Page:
Barr skips NFL fame, aiming for Heisman

BY foxsports • April 21, 2013

LOS ANGELES -- This year, while UCLA is watching the NFL Draft to see where running back Johnathan Franklin goes, whether or not defensive end Datone Jones sneaks into the first round or if tight end Joseph Fauria is the sleeper that he is predicted to be, there will be one key player noticeably absent from Radio City Music Hall: linebacker Anthony Barr.
Barr, who's stock took off after a season of terrorizing the Pac-12’s quarterbacks, decided to stay and prep one more season at UCLA. The All-American who was the nation’s leader in sacs with 13.5 his 21.5 tackles for loss were also ranked in the top 10 nationally.
But it was only Barr’s first season at the position. And while many feel that his athletic talents are ready for the next level, he chose to stay based on what is already in place at UCLA. Barr is close with his teammates and wants to be a part of what coach Jim Mora is building.
“This team is coming a long way. We’re a lot further this year than we were last year and that’s exciting,” Barr said. “We have a lot of work to do but we’re going in the right direction.”
Barr’s goals are mostly team-oriented. Mora has instilled a selfless attitude in his team since his arrival and Barr has bought into that fully. But in terms of personal goals, he has just one: be the best in the country.
“This kid should have a phenomenal year,” Mora said. “I know that there is the Clowney kid and he’s a darned good football player but I’d put Anthony Barr up against any defensive player in the country.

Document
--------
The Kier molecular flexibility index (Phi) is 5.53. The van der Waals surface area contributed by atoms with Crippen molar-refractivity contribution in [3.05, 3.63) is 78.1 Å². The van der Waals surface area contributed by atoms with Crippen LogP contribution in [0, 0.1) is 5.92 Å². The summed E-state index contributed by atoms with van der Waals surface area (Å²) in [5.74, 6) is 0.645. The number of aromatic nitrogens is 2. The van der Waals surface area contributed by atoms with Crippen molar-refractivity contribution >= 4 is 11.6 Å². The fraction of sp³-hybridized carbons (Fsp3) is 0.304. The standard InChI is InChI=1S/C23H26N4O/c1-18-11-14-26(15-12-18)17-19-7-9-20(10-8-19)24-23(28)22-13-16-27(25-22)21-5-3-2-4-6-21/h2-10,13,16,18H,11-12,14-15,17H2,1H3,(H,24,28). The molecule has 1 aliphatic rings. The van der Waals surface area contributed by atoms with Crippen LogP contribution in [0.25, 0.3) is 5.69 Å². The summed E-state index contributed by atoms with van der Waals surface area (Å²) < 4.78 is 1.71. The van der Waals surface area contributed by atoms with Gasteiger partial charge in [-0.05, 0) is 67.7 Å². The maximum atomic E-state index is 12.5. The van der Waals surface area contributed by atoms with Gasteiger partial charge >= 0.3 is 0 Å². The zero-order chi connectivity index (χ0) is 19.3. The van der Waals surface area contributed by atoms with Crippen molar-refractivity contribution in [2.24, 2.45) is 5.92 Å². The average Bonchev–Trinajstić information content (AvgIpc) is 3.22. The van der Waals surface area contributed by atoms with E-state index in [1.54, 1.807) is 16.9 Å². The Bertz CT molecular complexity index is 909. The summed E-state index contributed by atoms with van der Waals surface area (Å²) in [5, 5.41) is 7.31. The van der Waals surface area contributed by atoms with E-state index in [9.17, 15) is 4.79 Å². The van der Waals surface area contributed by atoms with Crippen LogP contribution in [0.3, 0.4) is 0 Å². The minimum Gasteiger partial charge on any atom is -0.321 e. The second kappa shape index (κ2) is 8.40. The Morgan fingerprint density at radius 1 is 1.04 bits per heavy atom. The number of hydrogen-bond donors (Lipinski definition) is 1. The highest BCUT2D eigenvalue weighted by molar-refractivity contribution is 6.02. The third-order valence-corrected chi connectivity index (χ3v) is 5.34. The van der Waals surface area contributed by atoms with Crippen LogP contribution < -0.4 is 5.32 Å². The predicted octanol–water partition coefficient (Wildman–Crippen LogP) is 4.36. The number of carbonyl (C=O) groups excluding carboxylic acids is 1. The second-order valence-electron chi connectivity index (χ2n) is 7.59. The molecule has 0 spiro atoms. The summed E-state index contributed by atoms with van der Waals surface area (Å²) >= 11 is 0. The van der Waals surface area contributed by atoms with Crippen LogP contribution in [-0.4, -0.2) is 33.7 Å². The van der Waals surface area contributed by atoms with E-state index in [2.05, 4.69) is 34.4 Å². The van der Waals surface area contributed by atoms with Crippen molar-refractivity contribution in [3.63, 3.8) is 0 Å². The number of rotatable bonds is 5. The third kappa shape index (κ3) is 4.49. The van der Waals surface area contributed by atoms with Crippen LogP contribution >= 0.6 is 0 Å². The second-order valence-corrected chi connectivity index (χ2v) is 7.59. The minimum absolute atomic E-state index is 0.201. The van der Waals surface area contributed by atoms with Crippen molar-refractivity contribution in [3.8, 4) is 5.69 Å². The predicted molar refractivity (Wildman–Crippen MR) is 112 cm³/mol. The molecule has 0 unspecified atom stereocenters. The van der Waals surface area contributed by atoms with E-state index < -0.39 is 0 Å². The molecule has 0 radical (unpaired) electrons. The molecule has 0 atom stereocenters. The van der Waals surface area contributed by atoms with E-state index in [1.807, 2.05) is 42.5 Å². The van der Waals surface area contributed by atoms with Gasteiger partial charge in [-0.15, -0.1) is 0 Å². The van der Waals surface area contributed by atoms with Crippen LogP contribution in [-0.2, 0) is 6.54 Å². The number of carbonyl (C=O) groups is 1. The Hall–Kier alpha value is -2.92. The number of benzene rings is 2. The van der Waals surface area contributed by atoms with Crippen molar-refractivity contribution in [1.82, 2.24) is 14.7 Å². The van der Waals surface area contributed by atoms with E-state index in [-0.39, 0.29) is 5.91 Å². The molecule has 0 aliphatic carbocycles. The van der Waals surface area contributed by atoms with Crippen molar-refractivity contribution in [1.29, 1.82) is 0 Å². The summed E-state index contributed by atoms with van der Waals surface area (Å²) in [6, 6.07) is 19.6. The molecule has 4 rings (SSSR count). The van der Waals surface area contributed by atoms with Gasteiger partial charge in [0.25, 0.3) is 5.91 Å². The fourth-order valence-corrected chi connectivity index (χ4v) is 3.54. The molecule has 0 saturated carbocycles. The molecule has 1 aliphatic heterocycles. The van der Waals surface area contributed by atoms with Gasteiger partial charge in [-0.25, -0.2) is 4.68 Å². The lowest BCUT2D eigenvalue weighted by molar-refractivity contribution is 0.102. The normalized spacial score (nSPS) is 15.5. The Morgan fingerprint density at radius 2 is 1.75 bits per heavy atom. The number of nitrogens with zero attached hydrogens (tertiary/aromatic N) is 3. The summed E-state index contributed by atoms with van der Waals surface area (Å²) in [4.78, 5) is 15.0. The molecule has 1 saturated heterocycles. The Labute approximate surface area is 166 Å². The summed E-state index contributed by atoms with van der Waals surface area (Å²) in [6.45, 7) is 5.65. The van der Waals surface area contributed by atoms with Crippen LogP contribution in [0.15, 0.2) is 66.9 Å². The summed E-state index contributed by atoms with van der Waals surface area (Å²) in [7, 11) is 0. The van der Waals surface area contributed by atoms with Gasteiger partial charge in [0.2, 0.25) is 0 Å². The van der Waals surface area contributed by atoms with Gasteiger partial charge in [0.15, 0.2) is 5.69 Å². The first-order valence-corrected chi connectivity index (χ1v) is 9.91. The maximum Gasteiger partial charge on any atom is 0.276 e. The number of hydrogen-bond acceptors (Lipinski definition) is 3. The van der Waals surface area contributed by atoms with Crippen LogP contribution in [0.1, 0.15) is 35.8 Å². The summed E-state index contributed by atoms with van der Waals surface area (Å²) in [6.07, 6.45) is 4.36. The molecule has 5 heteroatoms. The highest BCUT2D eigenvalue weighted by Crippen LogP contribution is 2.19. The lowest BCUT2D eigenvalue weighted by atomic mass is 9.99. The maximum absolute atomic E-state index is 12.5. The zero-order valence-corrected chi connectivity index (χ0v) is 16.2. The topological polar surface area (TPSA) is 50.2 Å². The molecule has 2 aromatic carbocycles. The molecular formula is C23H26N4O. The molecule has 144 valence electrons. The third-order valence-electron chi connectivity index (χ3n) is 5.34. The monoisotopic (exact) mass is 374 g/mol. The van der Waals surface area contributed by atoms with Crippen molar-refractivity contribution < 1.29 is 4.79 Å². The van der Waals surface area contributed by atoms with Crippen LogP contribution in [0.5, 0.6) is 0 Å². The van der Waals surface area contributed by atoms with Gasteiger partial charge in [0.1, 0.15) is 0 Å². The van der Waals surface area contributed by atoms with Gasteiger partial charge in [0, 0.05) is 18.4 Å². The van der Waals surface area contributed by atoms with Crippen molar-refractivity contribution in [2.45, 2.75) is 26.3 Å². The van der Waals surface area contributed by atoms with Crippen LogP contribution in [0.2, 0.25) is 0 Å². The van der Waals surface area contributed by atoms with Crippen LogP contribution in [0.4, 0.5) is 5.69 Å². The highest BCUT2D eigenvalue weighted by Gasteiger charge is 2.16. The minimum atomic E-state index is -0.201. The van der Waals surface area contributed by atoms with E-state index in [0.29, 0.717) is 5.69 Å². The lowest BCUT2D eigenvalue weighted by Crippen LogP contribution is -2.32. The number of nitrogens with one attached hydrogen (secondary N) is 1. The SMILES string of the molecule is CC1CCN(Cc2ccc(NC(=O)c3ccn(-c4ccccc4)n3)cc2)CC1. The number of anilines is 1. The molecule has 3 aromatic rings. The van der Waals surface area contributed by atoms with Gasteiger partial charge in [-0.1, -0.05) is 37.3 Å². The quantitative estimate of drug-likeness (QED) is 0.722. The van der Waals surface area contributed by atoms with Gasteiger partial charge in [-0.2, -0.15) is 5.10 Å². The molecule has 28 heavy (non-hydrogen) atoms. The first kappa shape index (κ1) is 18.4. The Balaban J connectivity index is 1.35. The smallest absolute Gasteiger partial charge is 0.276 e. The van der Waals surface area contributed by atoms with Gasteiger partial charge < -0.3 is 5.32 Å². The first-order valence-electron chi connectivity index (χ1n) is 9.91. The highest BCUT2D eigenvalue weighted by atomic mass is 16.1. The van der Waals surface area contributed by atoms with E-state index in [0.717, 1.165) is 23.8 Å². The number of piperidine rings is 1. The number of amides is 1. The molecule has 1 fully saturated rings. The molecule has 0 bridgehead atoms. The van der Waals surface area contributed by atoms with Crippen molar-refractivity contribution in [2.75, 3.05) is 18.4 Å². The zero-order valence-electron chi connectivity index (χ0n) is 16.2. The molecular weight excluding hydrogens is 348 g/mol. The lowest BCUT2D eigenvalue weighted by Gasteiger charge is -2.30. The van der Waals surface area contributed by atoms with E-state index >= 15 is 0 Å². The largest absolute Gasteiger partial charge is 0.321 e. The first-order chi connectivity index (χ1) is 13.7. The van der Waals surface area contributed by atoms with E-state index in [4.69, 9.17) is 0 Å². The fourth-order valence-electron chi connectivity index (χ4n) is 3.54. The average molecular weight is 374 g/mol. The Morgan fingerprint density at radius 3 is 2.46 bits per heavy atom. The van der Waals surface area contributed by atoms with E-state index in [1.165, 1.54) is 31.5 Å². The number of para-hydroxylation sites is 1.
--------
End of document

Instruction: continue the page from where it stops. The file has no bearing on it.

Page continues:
“There’s nobody I’d trade him for, nobody.”
The “Clowney kid” Mora is referring to is South Carolina’s Jadeveon Clowney, a top defensive end who is largely considered to be too good for the college game but forced to play another season due to the NFL’s age restriction. Clowney’s highlights have become YouTube favorites and he is expected to be a top pick in the 2014 NFL Draft.
But so is Barr.
“I don’t know why he wouldn’t go after a No. 1 pick,” Mora said. “When you’re 6-foot-4 and you weigh almost 250 pounds and you run under a 4.5 (40-yard dash) almost every single time you run and you lead the country in sacks within the first year of you playing a position, I think that should be your goal.”
Mora didn’t stop there, saying he felt Barr should be a Hesiman Trophy contender and that he wants the school to campaign for him.
Barr, who was sidelined because of a hamstring injury last spring, has benefited from a full season working with strength coach Sal Alosi. Alosi, whose notoriously serious demeanor has rubbed off on Barr at times,  has emphasized upper body strength, speed and flexibility in the lengthy Barr this offseason.
But Barr says that work won’t go unnoticed. Clowney is now on high alert, as his position atop the college football defensive world is about to be challenged.
“I’ve got great coaches and teammates that push me every day and I work extremely hard,” Barr said. “I don’t think there’s going to be anyone that out-works me.”

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